Canon's CanoScan FS4000
Version 1.4 (Oct 2001), ©2001 by Dale Cotton, all rights reserved
Updated October 13, 2001
My FS4000 and protruding film holder lurk amidst the mess on my desk.
I've had the FS4000 for more than a month now and am exceedingly happy with it. I originally wrote this review to provide clarifications regarding the few points that I did not feel clear on after reading the other fine reviews already on line.
Here are all the (more extensive) information and review sources that I am aware of:
Consider this document as a supplement to these.
Where I'm coming from
I do mainly fine art landscapes from 35mm neg film. I've been doing scanning quite extensively for the past year. I've shot several rolls of slide film, and I've scanned dozens of slides before writing this, but I am far from an expert in slide work.
The FS4000 comes with a USB cable, while offering SCSI ports for faster performance. Not having SCSI on my computer I installed for USB. Frankly, I've never had a simpler installation experience with any hardware device. Canon actually USE the Windows' Add New Hardware capability instead of fighting it. (My system is a 533 MHz Presario 7479 with 512 MB RAM and Win98SE). The printed USB installation instructions are very clear, just be sure you follow them to the letter rather than trying to wing it!
Also note that the warning in the installation instructions that the FS4000 must be connected directly into one of you computer's built-in USB ports. It will not work reliably when plugged into a USB hub. I think this is fairly common with printers and scanners, but it's something to keep in mind if you already have other fussy devices.
This is one area in which there is little disagreement among the above sources. The first question most of us have when considering a scanner is does it have enough resolution for my needs? You have only to download and print the fabulous, 6.4 MB, full scan that Taylor Hively provides to settle that matter for yourself. The FS4000 is an outstandingly sharp scanner.
Do you need 4000 ppi?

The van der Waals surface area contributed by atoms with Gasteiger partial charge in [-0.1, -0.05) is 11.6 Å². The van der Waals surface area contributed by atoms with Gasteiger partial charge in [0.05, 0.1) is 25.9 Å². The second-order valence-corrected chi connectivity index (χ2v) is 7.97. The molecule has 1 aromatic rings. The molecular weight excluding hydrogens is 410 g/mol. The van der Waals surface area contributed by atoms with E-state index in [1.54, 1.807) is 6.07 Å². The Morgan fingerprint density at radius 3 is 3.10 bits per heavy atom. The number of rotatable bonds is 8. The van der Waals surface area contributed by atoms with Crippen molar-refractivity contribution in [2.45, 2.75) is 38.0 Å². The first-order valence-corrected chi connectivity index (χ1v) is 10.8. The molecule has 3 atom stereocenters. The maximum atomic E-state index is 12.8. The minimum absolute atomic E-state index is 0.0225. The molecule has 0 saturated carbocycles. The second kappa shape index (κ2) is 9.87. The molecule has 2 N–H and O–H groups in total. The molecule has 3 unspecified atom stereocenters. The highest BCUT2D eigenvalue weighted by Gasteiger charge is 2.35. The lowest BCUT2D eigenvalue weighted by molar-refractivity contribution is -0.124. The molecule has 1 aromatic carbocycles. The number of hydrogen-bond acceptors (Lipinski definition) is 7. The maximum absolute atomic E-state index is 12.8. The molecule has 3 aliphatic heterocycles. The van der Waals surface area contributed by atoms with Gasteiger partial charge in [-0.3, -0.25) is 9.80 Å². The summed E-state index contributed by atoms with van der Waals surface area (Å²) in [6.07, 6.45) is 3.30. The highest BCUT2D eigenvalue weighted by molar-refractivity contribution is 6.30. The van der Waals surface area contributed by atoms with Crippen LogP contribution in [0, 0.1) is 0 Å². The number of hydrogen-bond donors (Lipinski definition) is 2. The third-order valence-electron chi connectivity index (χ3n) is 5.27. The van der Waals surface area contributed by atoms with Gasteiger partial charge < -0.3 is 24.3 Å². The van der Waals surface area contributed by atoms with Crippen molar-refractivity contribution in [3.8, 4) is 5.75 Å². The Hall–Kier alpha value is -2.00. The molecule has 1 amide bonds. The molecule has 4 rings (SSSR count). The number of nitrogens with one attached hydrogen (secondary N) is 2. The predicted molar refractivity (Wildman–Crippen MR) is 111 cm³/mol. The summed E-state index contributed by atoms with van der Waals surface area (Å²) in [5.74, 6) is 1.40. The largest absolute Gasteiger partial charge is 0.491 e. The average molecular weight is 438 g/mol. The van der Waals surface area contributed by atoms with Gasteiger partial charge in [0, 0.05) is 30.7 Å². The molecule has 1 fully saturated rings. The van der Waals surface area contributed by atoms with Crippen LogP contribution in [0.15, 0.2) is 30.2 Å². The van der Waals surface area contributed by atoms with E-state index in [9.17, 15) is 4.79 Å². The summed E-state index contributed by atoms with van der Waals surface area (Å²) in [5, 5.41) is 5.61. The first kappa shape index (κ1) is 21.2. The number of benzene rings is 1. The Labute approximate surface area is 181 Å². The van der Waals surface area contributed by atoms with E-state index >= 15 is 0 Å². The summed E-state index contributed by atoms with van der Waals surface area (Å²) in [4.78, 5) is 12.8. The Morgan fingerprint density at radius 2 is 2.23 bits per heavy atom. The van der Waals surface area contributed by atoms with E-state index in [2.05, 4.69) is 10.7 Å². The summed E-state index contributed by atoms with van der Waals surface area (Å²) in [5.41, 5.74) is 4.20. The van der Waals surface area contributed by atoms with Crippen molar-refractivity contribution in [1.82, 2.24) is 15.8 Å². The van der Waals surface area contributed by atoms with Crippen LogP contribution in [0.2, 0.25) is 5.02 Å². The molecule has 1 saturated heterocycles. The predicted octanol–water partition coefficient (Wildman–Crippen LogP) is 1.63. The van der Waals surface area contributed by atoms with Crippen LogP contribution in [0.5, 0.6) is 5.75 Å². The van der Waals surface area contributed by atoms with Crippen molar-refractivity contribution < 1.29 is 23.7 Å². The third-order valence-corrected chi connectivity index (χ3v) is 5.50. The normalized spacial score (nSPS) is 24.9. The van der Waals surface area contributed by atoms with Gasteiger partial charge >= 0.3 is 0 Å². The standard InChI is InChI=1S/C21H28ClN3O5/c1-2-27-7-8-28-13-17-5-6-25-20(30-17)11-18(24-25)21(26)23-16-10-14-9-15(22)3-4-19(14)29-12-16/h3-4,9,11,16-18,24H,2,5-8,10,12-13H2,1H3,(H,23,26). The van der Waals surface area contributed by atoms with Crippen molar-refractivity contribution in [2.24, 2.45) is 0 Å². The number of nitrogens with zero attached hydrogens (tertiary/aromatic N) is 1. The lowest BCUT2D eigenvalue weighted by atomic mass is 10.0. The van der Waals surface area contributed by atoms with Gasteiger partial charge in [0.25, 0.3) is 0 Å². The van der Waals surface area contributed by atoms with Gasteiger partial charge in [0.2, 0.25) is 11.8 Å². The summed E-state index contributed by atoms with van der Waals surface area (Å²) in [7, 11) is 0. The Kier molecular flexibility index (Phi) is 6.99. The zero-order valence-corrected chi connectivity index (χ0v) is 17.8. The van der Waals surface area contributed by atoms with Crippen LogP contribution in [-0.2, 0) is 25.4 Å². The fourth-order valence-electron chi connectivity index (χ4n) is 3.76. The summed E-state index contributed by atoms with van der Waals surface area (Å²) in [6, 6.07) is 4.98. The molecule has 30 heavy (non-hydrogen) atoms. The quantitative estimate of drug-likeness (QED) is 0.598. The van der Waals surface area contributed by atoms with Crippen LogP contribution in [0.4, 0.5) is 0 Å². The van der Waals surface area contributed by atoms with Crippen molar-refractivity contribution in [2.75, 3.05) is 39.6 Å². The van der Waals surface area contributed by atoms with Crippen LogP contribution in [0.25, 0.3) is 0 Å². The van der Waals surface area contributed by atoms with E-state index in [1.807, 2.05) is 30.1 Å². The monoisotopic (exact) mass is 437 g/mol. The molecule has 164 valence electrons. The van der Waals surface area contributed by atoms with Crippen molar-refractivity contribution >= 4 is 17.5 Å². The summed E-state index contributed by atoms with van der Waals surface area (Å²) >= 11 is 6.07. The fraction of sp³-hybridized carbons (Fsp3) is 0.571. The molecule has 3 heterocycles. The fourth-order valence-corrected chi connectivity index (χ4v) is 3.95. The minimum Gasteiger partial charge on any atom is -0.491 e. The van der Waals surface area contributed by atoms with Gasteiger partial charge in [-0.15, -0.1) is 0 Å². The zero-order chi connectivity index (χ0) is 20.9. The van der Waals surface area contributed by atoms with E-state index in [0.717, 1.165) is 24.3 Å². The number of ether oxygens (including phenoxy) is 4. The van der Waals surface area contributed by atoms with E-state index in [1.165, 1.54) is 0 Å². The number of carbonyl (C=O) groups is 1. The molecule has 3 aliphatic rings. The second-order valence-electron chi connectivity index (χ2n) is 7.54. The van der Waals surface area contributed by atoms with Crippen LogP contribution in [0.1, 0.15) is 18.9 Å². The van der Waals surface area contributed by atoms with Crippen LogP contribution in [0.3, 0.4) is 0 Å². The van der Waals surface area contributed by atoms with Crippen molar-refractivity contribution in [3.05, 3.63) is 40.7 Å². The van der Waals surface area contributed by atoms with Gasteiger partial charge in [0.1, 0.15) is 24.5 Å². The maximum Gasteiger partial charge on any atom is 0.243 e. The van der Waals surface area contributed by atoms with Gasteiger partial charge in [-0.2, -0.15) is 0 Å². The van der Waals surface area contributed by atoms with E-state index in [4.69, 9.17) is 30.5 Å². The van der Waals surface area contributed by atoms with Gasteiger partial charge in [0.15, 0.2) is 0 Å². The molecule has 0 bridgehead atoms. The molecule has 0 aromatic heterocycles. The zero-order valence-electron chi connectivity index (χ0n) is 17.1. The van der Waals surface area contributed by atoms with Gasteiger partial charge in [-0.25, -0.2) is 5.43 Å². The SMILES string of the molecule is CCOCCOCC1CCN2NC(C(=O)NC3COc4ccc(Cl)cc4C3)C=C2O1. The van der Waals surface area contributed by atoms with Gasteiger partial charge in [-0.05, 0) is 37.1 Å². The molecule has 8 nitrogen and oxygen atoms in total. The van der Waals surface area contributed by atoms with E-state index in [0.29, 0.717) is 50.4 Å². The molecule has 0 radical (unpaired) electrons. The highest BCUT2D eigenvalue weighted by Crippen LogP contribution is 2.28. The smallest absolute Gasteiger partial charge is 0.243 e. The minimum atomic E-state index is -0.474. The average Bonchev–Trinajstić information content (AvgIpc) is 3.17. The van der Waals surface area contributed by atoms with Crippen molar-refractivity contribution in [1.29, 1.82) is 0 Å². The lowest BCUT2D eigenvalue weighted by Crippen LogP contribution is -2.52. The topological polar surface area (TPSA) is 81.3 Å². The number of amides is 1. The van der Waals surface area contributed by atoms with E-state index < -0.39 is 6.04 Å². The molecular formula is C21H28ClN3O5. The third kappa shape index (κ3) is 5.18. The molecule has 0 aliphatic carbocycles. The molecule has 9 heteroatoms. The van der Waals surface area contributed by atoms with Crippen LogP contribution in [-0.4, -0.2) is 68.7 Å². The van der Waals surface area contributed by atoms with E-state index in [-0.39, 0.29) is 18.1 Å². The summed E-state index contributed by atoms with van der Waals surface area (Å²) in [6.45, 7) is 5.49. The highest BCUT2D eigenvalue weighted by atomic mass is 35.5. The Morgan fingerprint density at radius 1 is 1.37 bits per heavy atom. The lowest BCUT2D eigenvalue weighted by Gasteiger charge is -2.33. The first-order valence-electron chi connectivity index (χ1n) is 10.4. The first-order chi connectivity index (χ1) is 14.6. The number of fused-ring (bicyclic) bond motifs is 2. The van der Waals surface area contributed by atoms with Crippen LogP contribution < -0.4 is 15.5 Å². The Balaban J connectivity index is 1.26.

My previous scanner was the HP PhotoSmart S20, which had a maximum optical resolution of 2400 ppi. If I take an S20 scan and use resampling to enlarge it to the same size as an FS4000 scan the results are noticeably inferior. But I am usually working with photos taken with prime lenses or pro zooms, using fine-grained film, and with the camera mounted firmly on a tripod. Plus I often print at the full 13" x 19" maximum print size of my Epson 1270 inkjet. So, unless your images are very sharp and you are working towards very large prints, the answer is: no, you don't need 4000 ppi.
In fact, in that case you likely don't want 4000 ppi, either. A 4000 ppi scan of a full 35 mm frame is roughly 69 MB at 24 bits and twice that at 42 bits. These huge file sizes will both drastically slow down your computer during image editing while rapidly exhausting the capacity of even the largest hard disk. Last year's higher-end consumer film scanners topped out at 2700 to 2800 ppi, as do this year's economy models. If the truth be known, this is probably more than adequate to recover all the detail in the vast majority of 35 mm frames.
The FS4000's resolution choices are 125, 250, 500, 1000, 2000, and 4000 ppi. 125, 250, and 500 ppi are fine for e-mail and web posting. 1000 ppi will give you 4" x 6" prints. 2000 ppi will give you 8" x 11" prints. 4000 ppi will give you 13" x 19" and larger. What is missing is an option in the vicinity of 3000 ppi for 11" x 17". Note: (Oct 13, 2001) This threw me for quite a while. I finally realized that you can type in any intermediate resolution, such as 3000 ppi and the scanner will follow suit. To judge by the rate at which the scanner moves the film holder forward and by the total scan time, it physically scans at the custom resolution rather than scanning at a standard resolution then cribbing via software interpolation.